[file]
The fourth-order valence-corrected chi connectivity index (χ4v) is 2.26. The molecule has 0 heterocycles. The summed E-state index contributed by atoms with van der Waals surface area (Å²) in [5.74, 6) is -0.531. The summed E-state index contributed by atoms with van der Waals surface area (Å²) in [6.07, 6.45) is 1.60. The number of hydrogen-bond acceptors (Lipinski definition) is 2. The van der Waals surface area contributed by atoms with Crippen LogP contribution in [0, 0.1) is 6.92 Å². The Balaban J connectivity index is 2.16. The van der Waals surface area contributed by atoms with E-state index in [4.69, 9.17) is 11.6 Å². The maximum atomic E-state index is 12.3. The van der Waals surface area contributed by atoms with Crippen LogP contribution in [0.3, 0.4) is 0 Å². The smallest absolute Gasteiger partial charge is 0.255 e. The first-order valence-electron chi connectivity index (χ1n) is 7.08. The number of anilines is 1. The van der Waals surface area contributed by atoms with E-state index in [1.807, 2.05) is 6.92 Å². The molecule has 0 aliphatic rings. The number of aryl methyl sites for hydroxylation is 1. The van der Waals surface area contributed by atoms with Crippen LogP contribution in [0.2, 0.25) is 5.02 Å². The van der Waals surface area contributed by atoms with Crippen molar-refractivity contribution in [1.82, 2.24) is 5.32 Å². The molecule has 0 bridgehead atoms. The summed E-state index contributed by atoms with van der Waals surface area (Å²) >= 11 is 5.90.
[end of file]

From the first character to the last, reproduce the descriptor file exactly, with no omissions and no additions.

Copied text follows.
The fourth-order valence-corrected chi connectivity index (χ4v) is 2.26. The molecule has 0 heterocycles. The summed E-state index contributed by atoms with van der Waals surface area (Å²) in [5.74, 6) is -0.531. The summed E-state index contributed by atoms with van der Waals surface area (Å²) in [6.07, 6.45) is 1.60. The number of hydrogen-bond acceptors (Lipinski definition) is 2. The van der Waals surface area contributed by atoms with Crippen LogP contribution in [0, 0.1) is 6.92 Å². The Balaban J connectivity index is 2.16. The van der Waals surface area contributed by atoms with E-state index in [4.69, 9.17) is 11.6 Å². The maximum atomic E-state index is 12.3. The van der Waals surface area contributed by atoms with Crippen LogP contribution in [0.3, 0.4) is 0 Å². The smallest absolute Gasteiger partial charge is 0.255 e. The first-order valence-electron chi connectivity index (χ1n) is 7.08. The number of anilines is 1. The van der Waals surface area contributed by atoms with E-state index in [1.807, 2.05) is 6.92 Å². The molecule has 0 aliphatic rings. The number of aryl methyl sites for hydroxylation is 1. The van der Waals surface area contributed by atoms with Crippen LogP contribution in [0.2, 0.25) is 5.02 Å². The van der Waals surface area contributed by atoms with Crippen molar-refractivity contribution in [1.82, 2.24) is 5.32 Å². The molecule has 0 bridgehead atoms. The summed E-state index contributed by atoms with van der Waals surface area (Å²) >= 11 is 5.90.